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Clinton's exit leaves news void

Media were riveted. Tom Brokaw says the coverage made it seem 'people were trying to shove her out.'

June 09, 2008|From the Associated Press

NEW YORK -- Now that Hillary Clinton has ended her bid for the presidency, political journalists are suddenly deprived of one of their favorite stories: When is she going to drop out?

A study shows the only campaign topics that got more attention the last two months were Barack Obama's talkative former minister, the Pennsylvania primary and the fallout from President Bush's remarks about appeasement while he was in Israel.

More time was spent talking about when Clinton might call it quits than about how the candidates might deal with the war in Iraq, the high price of gasoline, home foreclosures or the sputtering economy. Or about anything that presumptive Republican nominee John McCain said or did during April and May, according to the Project for Excellence in Journalism's analysis of political coverage in newspapers, on Internet sites and on television news.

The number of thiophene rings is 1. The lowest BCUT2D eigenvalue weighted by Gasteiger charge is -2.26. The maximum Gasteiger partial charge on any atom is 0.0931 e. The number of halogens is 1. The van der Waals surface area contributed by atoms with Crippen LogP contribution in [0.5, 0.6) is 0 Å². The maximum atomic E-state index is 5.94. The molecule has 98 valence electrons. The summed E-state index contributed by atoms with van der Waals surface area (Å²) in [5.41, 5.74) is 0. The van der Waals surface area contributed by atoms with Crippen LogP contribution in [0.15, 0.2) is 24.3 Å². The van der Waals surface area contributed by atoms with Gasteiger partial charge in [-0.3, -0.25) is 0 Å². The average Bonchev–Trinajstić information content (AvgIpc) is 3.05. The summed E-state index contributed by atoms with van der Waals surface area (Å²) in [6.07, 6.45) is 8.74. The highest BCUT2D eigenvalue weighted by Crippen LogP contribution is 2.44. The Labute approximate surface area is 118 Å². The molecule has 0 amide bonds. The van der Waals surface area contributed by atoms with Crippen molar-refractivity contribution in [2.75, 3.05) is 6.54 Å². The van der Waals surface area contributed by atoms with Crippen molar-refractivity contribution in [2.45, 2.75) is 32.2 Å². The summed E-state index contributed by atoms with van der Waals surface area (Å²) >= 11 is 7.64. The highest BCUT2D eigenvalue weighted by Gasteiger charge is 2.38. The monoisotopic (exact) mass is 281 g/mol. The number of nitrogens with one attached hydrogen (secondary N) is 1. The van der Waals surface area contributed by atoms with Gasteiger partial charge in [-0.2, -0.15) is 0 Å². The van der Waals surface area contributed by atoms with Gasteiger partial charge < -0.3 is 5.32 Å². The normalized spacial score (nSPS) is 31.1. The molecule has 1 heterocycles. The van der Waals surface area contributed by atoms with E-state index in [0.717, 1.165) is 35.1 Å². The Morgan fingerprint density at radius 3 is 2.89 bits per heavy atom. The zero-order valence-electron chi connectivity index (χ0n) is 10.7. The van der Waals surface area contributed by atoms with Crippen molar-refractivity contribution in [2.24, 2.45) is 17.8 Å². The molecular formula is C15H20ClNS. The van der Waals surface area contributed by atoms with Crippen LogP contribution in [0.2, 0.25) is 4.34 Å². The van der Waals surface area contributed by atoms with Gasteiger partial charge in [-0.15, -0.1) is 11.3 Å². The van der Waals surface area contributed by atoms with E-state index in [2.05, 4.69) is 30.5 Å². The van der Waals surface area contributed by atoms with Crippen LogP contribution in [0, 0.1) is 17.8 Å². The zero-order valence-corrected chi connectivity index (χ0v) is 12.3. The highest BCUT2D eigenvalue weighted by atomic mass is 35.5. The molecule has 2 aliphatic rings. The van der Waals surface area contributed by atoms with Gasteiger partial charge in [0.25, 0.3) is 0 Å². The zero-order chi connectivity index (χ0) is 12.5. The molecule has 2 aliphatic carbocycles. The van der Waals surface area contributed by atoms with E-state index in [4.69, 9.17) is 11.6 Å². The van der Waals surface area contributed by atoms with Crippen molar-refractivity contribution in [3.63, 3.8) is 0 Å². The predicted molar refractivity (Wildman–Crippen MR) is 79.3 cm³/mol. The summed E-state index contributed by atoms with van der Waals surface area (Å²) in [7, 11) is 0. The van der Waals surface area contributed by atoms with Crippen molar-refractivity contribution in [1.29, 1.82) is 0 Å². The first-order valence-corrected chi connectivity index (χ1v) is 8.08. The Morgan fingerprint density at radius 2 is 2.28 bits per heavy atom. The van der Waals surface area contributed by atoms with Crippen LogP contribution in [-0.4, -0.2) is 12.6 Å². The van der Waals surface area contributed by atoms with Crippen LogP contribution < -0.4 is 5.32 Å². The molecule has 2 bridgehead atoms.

This doesn't even count the frenzied days after the Iowa caucuses in January, when there was so much media discussion about whether Clinton's campaign would end if she didn't win in New Hampshire that many experts believe a backlash against it was a factor in her victory.

The coverage embittered the Clinton campaign and, in the eyes of one veteran journalist, should provoke some soul-searching.

"It was inappropriate, for journalists especially, to try to cut the process short," said former NBC News anchor Tom Brokaw. "It was an appropriate issue for people to report on, in context, but there was an awful lot of commentary disguised as reporting that gave the impression that people were trying to shove her out of the race."

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